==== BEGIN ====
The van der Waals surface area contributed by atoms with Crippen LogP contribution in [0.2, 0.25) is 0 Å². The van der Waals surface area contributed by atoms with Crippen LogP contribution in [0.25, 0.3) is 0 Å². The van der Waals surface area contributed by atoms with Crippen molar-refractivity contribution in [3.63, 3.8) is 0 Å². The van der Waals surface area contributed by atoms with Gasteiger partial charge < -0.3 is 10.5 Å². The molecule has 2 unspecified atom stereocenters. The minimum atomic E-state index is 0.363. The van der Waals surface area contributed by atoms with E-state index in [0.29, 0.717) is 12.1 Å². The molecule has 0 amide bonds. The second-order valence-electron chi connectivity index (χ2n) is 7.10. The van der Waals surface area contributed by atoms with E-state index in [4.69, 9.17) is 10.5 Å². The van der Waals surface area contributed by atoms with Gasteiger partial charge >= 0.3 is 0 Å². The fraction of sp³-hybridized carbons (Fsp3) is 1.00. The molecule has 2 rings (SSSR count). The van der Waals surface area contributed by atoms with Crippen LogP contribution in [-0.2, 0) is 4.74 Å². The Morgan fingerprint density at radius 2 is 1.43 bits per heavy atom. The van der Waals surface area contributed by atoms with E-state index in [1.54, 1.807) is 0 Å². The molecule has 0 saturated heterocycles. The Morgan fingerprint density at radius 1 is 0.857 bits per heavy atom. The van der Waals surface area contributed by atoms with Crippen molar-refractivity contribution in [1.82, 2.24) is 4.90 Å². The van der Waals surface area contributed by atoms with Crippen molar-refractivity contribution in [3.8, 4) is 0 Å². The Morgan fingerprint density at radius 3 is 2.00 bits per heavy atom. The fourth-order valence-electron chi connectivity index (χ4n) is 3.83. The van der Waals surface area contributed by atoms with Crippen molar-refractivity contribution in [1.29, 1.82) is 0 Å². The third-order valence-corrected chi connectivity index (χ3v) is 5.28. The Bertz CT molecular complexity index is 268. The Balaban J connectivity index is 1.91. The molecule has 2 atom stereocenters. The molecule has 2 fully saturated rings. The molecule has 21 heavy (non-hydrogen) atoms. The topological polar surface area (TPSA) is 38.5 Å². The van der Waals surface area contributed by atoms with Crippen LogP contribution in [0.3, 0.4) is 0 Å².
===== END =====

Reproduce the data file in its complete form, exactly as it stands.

The van der Waals surface area contributed by atoms with Crippen LogP contribution in [0.2, 0.25) is 0 Å². The van der Waals surface area contributed by atoms with Crippen LogP contribution in [0.25, 0.3) is 0 Å². The van der Waals surface area contributed by atoms with Crippen molar-refractivity contribution in [3.63, 3.8) is 0 Å². The van der Waals surface area contributed by atoms with Gasteiger partial charge < -0.3 is 10.5 Å². The molecule has 2 unspecified atom stereocenters. The minimum atomic E-state index is 0.363. The van der Waals surface area contributed by atoms with E-state index in [0.29, 0.717) is 12.1 Å². The molecule has 0 amide bonds. The second-order valence-electron chi connectivity index (χ2n) is 7.10. The van der Waals surface area contributed by atoms with E-state index in [4.69, 9.17) is 10.5 Å². The van der Waals surface area contributed by atoms with Gasteiger partial charge >= 0.3 is 0 Å². The fraction of sp³-hybridized carbons (Fsp3) is 1.00. The molecule has 2 rings (SSSR count). The van der Waals surface area contributed by atoms with Crippen LogP contribution in [-0.2, 0) is 4.74 Å². The Morgan fingerprint density at radius 2 is 1.43 bits per heavy atom. The van der Waals surface area contributed by atoms with E-state index in [1.54, 1.807) is 0 Å². The molecule has 0 saturated heterocycles. The Morgan fingerprint density at radius 1 is 0.857 bits per heavy atom. The van der Waals surface area contributed by atoms with Crippen molar-refractivity contribution in [1.82, 2.24) is 4.90 Å². The van der Waals surface area contributed by atoms with Crippen molar-refractivity contribution in [3.8, 4) is 0 Å². The Morgan fingerprint density at radius 3 is 2.00 bits per heavy atom. The fourth-order valence-electron chi connectivity index (χ4n) is 3.83. The van der Waals surface area contributed by atoms with Crippen molar-refractivity contribution in [1.29, 1.82) is 0 Å². The third-order valence-corrected chi connectivity index (χ3v) is 5.28. The Bertz CT molecular complexity index is 268. The Balaban J connectivity index is 1.91. The molecule has 2 atom stereocenters. The molecule has 2 fully saturated rings. The molecule has 21 heavy (non-hydrogen) atoms. The topological polar surface area (TPSA) is 38.5 Å². The van der Waals surface area contributed by atoms with Crippen LogP contribution in [0.3, 0.4) is 0 Å².